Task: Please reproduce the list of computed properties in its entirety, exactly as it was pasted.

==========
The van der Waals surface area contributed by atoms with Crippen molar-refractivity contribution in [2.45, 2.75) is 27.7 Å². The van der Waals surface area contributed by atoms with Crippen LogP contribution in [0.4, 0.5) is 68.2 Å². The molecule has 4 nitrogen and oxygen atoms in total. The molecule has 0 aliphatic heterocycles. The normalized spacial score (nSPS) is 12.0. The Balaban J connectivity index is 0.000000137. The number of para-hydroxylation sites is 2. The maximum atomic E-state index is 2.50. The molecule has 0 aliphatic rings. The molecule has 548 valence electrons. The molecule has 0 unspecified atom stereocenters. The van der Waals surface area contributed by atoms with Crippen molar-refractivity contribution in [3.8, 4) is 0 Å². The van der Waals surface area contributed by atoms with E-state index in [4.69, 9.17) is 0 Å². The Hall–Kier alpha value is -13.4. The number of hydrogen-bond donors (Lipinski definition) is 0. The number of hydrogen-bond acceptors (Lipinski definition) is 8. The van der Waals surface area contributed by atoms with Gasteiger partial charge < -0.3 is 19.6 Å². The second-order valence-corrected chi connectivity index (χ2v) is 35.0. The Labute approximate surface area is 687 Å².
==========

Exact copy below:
The van der Waals surface area contributed by atoms with Crippen molar-refractivity contribution in [2.45, 2.75) is 27.7 Å². The van der Waals surface area contributed by atoms with Crippen LogP contribution in [0.4, 0.5) is 68.2 Å². The molecule has 4 nitrogen and oxygen atoms in total. The molecule has 0 aliphatic heterocycles. The normalized spacial score (nSPS) is 12.0. The Balaban J connectivity index is 0.000000137. The number of para-hydroxylation sites is 2. The maximum atomic E-state index is 2.50. The molecule has 0 aliphatic rings. The molecule has 548 valence electrons. The molecule has 0 unspecified atom stereocenters. The van der Waals surface area contributed by atoms with Crippen molar-refractivity contribution in [3.8, 4) is 0 Å². The van der Waals surface area contributed by atoms with E-state index in [4.69, 9.17) is 0 Å². The Hall–Kier alpha value is -13.4. The number of hydrogen-bond donors (Lipinski definition) is 0. The number of hydrogen-bond acceptors (Lipinski definition) is 8. The van der Waals surface area contributed by atoms with Gasteiger partial charge < -0.3 is 19.6 Å². The second-order valence-corrected chi connectivity index (χ2v) is 35.0. The Labute approximate surface area is 687 Å².